Thursday, October 11

Turkey-Iran, Day Seventeen: Isfahan

As our hotel was is a decent location we decided to dismiss the tour guides for the day and set out to as much of Isfahan as we could by foot. Due to the sheer number of things we wanted to see here it was the most efficient way of getting it done. In other words, it was yet another tourist blitz we were going to do on a city.


The main centre of sights is the Naqsh-e Jahan Square, well worth seeing even if you weren't interested in the many other sights it contained. For example on the west we had the Ali Qapu Palace (the most interesting in which are the music rooms on the top most floor), while on the east and south of the square we had two mosques of varying sizes and architecture.

Mosque #35: Abbasi Great Mosque


The larger of the two mosques was laid out in the typical fashion - its own courtyard, with various wings and large domes. The Abbasi Great Mosque felt almost tardis-like in its deceptively small size - particulalry given the stature of its entrance from the square.

Mosque #36: Sheikh Lotfollah Mosque


The second mosque was much smaller and only really consisted of a domed hall (although there was a basement which I'm assuming made up for the size difference. It could have been the smaller size that allowed the mosque to be decorated and maintained to such an impressive standard.

Next we saw the two palaces of Chehel Sotoon and Hasht Behesht, the former of which was just about more interesting. Containing lots of frescoes and paintings, it was almost European in style and definitely in contrast to the places of worship from before.


Passing by the Grand Bazaar, we reached our third mosque of the morning.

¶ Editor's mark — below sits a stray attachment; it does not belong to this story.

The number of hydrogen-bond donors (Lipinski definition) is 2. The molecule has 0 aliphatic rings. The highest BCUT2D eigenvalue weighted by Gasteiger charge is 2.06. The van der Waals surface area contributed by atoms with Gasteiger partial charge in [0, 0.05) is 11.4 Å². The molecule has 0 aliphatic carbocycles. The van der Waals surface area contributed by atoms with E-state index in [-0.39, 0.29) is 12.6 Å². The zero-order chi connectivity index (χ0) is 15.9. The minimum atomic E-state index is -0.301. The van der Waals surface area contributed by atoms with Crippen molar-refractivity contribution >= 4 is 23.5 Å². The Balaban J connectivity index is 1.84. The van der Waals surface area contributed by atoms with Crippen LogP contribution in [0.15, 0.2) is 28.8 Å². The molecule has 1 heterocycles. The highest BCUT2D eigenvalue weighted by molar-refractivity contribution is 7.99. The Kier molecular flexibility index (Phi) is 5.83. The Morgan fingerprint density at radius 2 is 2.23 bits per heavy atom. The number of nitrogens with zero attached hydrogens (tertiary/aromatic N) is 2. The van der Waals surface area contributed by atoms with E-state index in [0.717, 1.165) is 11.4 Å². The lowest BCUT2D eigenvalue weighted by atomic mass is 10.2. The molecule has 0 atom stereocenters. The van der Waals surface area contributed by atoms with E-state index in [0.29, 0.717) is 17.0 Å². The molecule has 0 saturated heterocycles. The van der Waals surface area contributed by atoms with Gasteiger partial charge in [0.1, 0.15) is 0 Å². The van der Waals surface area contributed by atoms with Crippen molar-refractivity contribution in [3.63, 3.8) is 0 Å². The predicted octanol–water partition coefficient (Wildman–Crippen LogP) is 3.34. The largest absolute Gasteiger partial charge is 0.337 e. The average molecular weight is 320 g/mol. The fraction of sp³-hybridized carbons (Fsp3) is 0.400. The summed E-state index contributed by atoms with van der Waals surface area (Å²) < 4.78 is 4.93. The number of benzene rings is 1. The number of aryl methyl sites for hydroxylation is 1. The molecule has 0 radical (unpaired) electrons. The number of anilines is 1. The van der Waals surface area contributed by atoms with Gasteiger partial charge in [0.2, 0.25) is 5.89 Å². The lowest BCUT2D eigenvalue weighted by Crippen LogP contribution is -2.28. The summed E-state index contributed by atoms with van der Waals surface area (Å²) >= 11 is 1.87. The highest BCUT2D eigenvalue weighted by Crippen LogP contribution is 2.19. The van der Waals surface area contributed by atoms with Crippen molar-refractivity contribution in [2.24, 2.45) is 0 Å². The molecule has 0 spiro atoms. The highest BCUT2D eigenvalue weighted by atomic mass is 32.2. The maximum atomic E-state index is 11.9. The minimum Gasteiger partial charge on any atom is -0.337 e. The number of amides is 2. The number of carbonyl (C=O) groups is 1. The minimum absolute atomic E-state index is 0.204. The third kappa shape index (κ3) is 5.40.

Mosque #37: Hakim Mosque

Although less ambitious in stature (and decoration) than the two mosques on Naqsh-e Jahan Square, Hakim was nevertheless impressive not least due to its relative isolation and spaciousness.

After rejoining our guides, lunch was equally tourtastic with us enjoying a Beryani at Haaj Mahmoud Shefa'at. With not a single grain of rice in sight, it was unlike any biryani I've ever had. It was pretty good though!


After lunch we were back on the tourist trail. The main ticket to the north of Naqsh-e Jahan was the Jameh Mosque and adjoining Majlesi Shrine.

Mosque #38: Jameh Mosque
Mosque #39: Majlesi Shrine


It was unclear if this was still a functioning mosque - it certainly didn't seem so, but our guides did suggest that it was only used for Jummah prayer. That would certainly explain its size anyway.

The rest of the afternoon was spent checking out the Ali Gholi Agha Bathhouse and Seyyed Mosque, the last mosque of six we saw in total today.

Mosque #40: Seyyed Mosque

Another deceptively small mosque, it's well worth hunting this one down as of all the places we visited today this was the quietest and possibly the most peaceful. If you're looking for an intimate place of worship without sacrificing size and scope this is the one to see.


We did try to visit the rocking towers of Monar Jonban but arrived too late - we took our consolation prize of Iranian ice cream instead. We were then dropped off to our final sights for the day - along the river Zayanderud to see the two most famous historical bridges of SioSe Pol and Khajoo.


Quite spectacularly, the river was completely dry - we even walked along the bed at some points between the two bridges. I can only imagine what it would have been like with water actually flowing, but this as an experience in itself was pretty cool - and turned each bridge into hotbeds of socialising and music and fun as locals hung out under the dry arches.


That brought us to dinner, and then to the end of our first day in Isfahan. Even though today was pretty crammed, we still had a few items left to see - but those could wait till tomorrow.

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